MUTOBO, RWANDA – Dozens of ex-militia killers stroll around an open camp beneath mist-shrouded volcanoes in Rwanda. They are learning to reintegrate into the country whose government they have spent years trying to overthrow.
These are men who helped carry out Rwanda’s horrific 1994 genocide, and then formed a rebel army that has been fighting ever since.
After the carnage of the Rwanda genocide, which began 25 years ago this April, the men who carried out the massacre of at least 800,000 people, mostly Tutsi, fled west to the neighboring Democratic Republic of Congo.
Some of them are former members of Rwanda’s army. Others had joined the militia known as the Interahamwe, club- and machete-wielding Hutu gangs that carried out the killings targeting the Tutsi minority.
Chased out of Rwanda, they formed a notorious rebel army, the Hutu fighters of the Democratic Liberation Forces of Rwanda, known by its French acronym, FDLR.
But after a quarter of a century haunting Congo’s forests, many of these veterans were exhausted and wanted to give up the fight.
So a stream of rebels have returned home. Rwanda houses them at Mutobo, a camp some 100 kilometers northwest of the capital Kigali and beneath the Virunga Mountains, seeking to reintegrate them into society.
Joseph Kabalindwi, a 50-year-old former rebel major, said he laid down his arms in 2014 “to promote peace.”
Kabalindwi was one of 1,563 former FDLR fighters who returned to Rwanda last November after Congo refused to keep them on their soil any longer.
But he says he is happy to be back.
“Even though I left the country a long time ago, I remained Rwandan,” he said with conviction. “Rwanda is my country, and I wanted to go home.”
There is no fence around the camp, but Rwanda keeps a close eye on the former rebels.
The government’s demobilization and reintegration commission, which runs the Mutobo camp, has handled 11,000 fighters from rebel forces since 1997.
Each batch spends three months in the camp, before they can return to the families and homes they left decades before.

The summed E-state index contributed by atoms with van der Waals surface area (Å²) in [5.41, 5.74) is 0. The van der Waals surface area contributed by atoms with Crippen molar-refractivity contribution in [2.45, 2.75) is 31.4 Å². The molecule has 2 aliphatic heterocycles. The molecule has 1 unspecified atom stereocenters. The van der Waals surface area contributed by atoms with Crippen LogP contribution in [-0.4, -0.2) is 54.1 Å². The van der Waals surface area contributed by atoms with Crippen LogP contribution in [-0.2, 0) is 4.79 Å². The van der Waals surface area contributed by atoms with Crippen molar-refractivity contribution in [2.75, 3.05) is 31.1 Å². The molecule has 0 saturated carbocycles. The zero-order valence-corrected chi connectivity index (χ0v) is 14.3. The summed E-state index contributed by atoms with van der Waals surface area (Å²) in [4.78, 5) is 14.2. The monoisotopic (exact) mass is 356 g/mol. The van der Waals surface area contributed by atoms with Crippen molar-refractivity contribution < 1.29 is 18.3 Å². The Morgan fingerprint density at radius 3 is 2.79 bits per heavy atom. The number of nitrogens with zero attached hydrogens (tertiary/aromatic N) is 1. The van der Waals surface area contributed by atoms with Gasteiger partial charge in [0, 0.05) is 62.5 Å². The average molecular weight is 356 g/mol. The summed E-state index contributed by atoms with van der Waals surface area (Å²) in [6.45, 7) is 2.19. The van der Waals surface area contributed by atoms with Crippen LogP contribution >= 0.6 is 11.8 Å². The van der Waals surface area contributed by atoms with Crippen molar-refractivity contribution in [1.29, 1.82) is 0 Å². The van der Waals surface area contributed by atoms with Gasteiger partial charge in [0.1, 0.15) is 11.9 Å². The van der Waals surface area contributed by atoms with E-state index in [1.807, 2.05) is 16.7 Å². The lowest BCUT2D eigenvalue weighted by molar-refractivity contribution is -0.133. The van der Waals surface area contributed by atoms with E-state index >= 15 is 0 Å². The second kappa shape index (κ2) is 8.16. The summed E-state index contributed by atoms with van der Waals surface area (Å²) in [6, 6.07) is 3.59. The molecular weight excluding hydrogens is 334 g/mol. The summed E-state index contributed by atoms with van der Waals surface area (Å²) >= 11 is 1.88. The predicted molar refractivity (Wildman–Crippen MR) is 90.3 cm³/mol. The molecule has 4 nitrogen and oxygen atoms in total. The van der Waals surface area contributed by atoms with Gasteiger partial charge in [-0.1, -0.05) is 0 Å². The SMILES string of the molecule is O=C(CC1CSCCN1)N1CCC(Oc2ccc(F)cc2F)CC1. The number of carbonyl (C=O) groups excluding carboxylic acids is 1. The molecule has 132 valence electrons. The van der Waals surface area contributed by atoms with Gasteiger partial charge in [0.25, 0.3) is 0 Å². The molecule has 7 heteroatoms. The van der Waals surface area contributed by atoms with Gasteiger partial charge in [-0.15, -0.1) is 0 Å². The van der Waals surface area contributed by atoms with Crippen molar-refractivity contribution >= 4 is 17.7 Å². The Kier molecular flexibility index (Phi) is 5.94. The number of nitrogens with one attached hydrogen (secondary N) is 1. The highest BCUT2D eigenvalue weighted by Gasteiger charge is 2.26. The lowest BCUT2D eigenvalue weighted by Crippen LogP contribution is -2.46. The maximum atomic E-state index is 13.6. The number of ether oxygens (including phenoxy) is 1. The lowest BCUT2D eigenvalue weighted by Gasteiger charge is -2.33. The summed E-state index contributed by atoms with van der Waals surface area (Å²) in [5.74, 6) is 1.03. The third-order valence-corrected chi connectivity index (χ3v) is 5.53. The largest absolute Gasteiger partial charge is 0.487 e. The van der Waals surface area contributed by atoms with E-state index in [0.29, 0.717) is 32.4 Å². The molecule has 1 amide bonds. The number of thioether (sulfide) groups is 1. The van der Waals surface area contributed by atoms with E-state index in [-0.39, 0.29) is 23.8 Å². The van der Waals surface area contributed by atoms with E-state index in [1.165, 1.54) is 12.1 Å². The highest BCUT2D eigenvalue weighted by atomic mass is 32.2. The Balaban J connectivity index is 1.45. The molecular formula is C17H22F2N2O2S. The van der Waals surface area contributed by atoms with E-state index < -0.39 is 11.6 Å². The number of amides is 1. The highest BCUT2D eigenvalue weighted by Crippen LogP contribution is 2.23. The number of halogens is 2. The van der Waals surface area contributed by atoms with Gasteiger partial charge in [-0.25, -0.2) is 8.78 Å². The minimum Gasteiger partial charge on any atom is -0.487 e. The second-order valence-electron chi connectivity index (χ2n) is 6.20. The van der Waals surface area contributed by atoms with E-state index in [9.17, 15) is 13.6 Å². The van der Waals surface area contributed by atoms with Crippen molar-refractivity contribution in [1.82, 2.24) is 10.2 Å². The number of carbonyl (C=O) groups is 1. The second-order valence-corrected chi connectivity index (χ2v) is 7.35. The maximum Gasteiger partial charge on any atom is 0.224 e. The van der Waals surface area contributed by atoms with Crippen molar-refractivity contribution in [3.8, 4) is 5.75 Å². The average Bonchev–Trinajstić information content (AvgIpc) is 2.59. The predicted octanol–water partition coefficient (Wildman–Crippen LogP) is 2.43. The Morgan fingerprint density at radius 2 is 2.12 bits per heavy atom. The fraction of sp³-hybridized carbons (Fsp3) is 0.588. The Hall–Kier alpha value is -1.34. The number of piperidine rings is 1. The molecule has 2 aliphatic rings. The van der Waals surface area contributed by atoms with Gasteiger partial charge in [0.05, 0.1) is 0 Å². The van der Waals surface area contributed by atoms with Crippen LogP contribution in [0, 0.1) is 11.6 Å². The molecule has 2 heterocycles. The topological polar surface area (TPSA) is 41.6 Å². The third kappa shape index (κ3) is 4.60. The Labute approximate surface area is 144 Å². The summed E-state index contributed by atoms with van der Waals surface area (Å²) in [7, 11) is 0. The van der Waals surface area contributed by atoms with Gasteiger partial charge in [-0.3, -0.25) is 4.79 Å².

They are then also issued with identity papers and a one-off payment of 60,000 Rwandan francs ($66) to start their new life.
In Mutobo, the former FDLR receive civic education classes aimed at combating the bloody ideology that led to the genocide.
The former guerrillas also learn how to participate in the reconstruction and development of the nation, and, for men who have spent years in military fatigues, training to reacquaint them with civilian life.
In November, Kabalindwi’s brothers came to visit. They had last met in 1994.
“They were very happy to see me,” he said with a smile. “Some of us died in the forests of Congo, so for me it is a miracle from God to find someone who is still alive.”
When he and his comrades returned to Rwanda, many believed that they would be killed immediately. Instead, they have been surprised by their reception.
“Since we have been here, fear is gradually diminishing,” Kabalindwi admitted.
For many FDLR fighters, mistrust of Kigali is the main obstacle to their return — as well as the fear of facing justice for the crimes they committed.
In the classrooms where the men learn their lessons, the mood is serious.
Focus Twiringiyimana, a 47-year old ex-FDLR fighter, takes detailed notes at a sewing machine, while the teacher at the blackboard offers instructions.
Twiringiyimana passed through the camp a year ago but has returned for training to become a tailor.
For his old FDLR comrades still fighting in the bush, he offers a simple message.
“They should come back to the country, to work for their own development,” Twiringiyimana said. They are only wasting time and it will do them no good.”
Not everyone in the camp joined the FDLR.
One newcomer is Bernard Ntuyahaga, a former army major, who arrived in December from Belgium after serving 20 years in prison.
He was convicted over his role in the death of 10 Belgian soldiers with the U.N. peacekeeping force, who were slaughtered in 1994 as they protected then-Rwandan Prime Minister Agathe Uwilingiyimana. She was also murdered.
Ntuyahaga, now in his late 60s, returned to Rwanda in December against his will after exhausting all legal efforts to remain in Belgium. Now he is taking classes in civic education.
“Within just the few months I have spent here, I already feel comfortable,” he said. There is, at times, an echo of official rhetoric. It is unclear if he believes it, or if he is wary of criticizing the government policies.
“I am hopeful for the years that I have left to live,” he added.
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